Chasing Christmas

by Alex Winters

Chasing Christmas by Alex Winters

Shay Witherspoon is tired of being the third wheel. For as long as she can remember, she’s been on the outside looking in as her best friend, Cara Kinkaid, shares the perfect relationship with Shay’s longtime crush, Benjy Baltimore. But, two years after graduation, Cara has finally headed off to college for the fall semester, leaving Shay and Benjy behind to toil in daily shifts together at Pig Out, the local BBQ chain. When Shay catches Cara in a compromising position during their weekly FaceTime call, she troubles over whether to tell Benjy or not. All the while, the two grow closer and closer until they inevitably succumb to temptation and share an incredible night of forbidden passion together.

Shay hopes that her entirely made up new holiday, Treesgiving—otherwise known as the day after Thanksgiving when she will put the tree up and eat only Christmas related treats—will take her mind off Cara’s inevitable trip home for Thanksgiving, to say nothing about how her suddenly rocky relationship with Benjy will shake loose, or hold together, in the fray. But when the dust settles and she and Benjy’s dirty little secret finally comes to light, Shay must deal with the fallout like a big girl...and just in time for Christmas!

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Release Date: November 7, 2023

Genre: Contemporary Holiday Romance

~ A Pink Satin Romance ~


Chapter One

“Treesgiving?” Benjy makes a face. His soft brown eyes are dubious in the shadow of his faded red ball cap.

I make one back. “What? You’ve never heard of it?”

“Of course, I haven’t.” He looks at me over the rim of his plastic Pig-Out cup. The logo is a pig with wings. A pig with wings wearing a cap very much like the ones on our young, tired heads. Meta much? His long fingers grip the cup lazily, like they always do. “Because it doesn’t exist.”

I jut out my chin. “Does too.”

He chuckles. A soft, crooked smile. Bashful and boastful at the same time. “Then how come I’m just hearing about it now, huh?”

“Cuz you’re lame and don’t ever listen to a word I say?”

“Accurate.” He still looks clueless, though.

I cluck my tongue. “I mean, I’ve only been talking about it since Halloween.”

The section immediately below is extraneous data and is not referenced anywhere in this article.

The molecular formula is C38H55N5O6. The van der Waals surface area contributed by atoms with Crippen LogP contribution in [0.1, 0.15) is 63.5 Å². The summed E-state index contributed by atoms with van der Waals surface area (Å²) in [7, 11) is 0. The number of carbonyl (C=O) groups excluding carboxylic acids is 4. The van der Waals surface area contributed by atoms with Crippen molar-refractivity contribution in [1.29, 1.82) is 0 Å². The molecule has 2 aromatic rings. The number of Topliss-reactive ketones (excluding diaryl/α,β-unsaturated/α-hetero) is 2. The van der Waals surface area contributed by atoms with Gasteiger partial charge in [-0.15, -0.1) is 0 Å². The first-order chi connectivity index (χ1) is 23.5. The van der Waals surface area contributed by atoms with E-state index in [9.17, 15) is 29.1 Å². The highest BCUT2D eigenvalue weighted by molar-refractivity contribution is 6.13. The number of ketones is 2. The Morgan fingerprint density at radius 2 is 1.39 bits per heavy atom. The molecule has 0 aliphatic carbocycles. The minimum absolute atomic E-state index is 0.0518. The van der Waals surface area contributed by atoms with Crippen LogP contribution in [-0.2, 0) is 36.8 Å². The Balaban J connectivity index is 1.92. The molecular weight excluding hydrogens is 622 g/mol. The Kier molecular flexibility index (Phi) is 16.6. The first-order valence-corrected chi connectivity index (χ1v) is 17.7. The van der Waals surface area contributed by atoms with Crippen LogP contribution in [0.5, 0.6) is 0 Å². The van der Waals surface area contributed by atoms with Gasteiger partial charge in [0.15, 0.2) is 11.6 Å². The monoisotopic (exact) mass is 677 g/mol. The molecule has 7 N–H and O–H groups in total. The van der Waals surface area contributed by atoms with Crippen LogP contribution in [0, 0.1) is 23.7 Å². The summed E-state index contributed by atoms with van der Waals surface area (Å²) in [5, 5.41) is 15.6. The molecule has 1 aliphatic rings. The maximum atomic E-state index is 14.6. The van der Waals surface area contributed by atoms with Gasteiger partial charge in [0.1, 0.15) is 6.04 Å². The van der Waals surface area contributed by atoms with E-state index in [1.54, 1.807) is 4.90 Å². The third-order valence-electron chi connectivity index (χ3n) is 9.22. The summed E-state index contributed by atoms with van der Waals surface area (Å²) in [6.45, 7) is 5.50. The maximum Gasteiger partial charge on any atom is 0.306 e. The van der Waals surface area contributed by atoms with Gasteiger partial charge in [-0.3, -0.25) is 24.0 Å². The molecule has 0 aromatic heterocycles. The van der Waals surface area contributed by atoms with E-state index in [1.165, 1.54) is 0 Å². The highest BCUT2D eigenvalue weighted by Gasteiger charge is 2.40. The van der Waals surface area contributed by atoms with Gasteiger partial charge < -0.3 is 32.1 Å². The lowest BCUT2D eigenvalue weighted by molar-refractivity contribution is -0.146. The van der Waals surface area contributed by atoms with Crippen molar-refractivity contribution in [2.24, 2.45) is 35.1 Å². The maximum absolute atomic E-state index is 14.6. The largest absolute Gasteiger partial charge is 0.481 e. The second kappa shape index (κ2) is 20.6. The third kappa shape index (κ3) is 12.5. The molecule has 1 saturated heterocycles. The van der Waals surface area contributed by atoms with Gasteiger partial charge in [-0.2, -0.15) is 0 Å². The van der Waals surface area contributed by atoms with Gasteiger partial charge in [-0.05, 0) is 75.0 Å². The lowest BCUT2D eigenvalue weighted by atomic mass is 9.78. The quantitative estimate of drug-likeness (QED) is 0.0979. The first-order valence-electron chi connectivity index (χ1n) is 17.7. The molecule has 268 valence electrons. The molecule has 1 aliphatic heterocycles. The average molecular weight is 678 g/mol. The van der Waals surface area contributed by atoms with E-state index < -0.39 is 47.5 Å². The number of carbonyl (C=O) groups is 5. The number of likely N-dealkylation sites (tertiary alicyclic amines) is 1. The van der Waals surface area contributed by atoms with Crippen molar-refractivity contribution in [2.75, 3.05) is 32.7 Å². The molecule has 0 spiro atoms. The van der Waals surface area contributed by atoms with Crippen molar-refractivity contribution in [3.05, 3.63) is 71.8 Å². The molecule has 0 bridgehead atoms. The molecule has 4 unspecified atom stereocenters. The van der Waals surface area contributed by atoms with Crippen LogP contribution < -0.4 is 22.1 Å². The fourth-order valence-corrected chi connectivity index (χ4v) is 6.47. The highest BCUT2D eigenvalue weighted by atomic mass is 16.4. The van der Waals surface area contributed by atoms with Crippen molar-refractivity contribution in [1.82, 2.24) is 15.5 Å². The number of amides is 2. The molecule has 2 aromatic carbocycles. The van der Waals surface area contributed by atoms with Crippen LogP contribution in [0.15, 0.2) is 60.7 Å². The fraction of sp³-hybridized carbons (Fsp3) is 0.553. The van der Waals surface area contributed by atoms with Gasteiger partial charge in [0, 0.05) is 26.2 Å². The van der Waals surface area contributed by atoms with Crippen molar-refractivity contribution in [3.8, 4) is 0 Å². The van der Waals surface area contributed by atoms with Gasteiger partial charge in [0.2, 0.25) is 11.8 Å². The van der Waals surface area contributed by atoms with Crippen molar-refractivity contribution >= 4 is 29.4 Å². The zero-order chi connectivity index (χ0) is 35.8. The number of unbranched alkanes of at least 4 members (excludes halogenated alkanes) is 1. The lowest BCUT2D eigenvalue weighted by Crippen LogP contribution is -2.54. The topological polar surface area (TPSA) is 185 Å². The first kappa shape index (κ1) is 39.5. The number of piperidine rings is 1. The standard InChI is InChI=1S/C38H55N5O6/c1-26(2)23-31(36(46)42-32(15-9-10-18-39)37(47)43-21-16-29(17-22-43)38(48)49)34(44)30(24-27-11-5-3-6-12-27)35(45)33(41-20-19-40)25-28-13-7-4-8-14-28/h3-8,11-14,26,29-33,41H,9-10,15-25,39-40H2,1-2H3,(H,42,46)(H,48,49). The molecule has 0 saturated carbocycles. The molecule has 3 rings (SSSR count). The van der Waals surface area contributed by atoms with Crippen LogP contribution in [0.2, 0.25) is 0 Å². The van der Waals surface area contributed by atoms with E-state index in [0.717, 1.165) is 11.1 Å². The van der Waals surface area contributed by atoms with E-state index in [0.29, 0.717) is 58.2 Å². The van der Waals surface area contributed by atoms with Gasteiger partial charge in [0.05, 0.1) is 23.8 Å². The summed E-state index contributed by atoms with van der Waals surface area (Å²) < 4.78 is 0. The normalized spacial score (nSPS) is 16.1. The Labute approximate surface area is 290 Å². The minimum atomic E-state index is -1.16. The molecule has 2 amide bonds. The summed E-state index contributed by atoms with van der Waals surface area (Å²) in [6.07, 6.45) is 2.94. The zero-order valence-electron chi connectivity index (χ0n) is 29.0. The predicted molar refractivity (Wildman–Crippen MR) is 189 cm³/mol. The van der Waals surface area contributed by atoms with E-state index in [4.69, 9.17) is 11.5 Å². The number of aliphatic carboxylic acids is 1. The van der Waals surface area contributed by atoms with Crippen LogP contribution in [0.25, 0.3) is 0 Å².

He sighs impatiently. Nudges my foot under the patio table. I shiver, not unpleasantly, at the touch. Wither under the curious gaze from his gentle eyes. Enjoy the flattering shadows that drift across his light-skinned face under the string of exposed bulbs gently waving in the soft breeze above us. Drink in his long, gangly body, so enticing and smooth even in just his workaday uniform and wish, for about the millionth time, I could be happy just staying in The Friend Zone. “Just tell me what it is already, Shay.”

“It’s just a little party I throw every year on the day after Thanksgiving.” He looks unimpressed so I keep spinning, really selling it the way I would the dinner special to an unsuspecting party of five. “It’s all very super cool like. We put up the tree, string the lights, hang the ornaments, drink hot cocoa spiked with peppermint schnapps, eat Christmas cookies by the dozen and—”

He’s totally not having it. Yawns and stretches and gives me all the body language at the same time. “I so call bullshit on this whole thing.”

“What? You can’t call bullshit. You weren’t even listening to what I was saying.”

“Was too!”

“Was not! I could see your eyes glaze over five words in.”

His face is vaguely apologetic before he shrugs. “Cuz you were being super-duper extra, that’s why.”

“I was, wasn’t I? I felt as if I leaned in a little too hard, but I’m just really very excited about it so… no apologies here.”

Big frowny face. “No one’s ever been that excited about anything, Shay.”

I pout, vaguely hurt. Why is nobody, literally, nobody, excited about this frickin’ brand-new holiday I invented? Not my manager, not my neighbor, not my coworkers, not even Cash, the creepy dude in the dish pit who typically hangs on every word I say, can seem to muster up any enthusiasm for this thrill-a-minute holiday of mine. I mean, everybody I tell about it, when they stop running away from me long enough to actually listen to me, that is, kind of gives the same “meh” reaction. “Well, I am. I’m extremely excited.”

“Well, can you explain it without all the fireworks and hand waving and no crazy eyes this time, please? You’re making me hate it already before I even understand it.”

“No, Benjy, I can’t, actually. A holiday this special deserves fireworks and hand waving, even crazy eyes for that matter.”

He chuckles and takes a long, luxurious sip of his shift drink. Cheap well vodka and cranberry, like always. I forgot I even had one and do the same. Life is so much different since we both turned 21 last year, opening up a whole new world of shift drinks, lazy times after work, cheap vodka buzzes and the lingering, simmering temptation of sitting across from Benjy with a belly full of booze.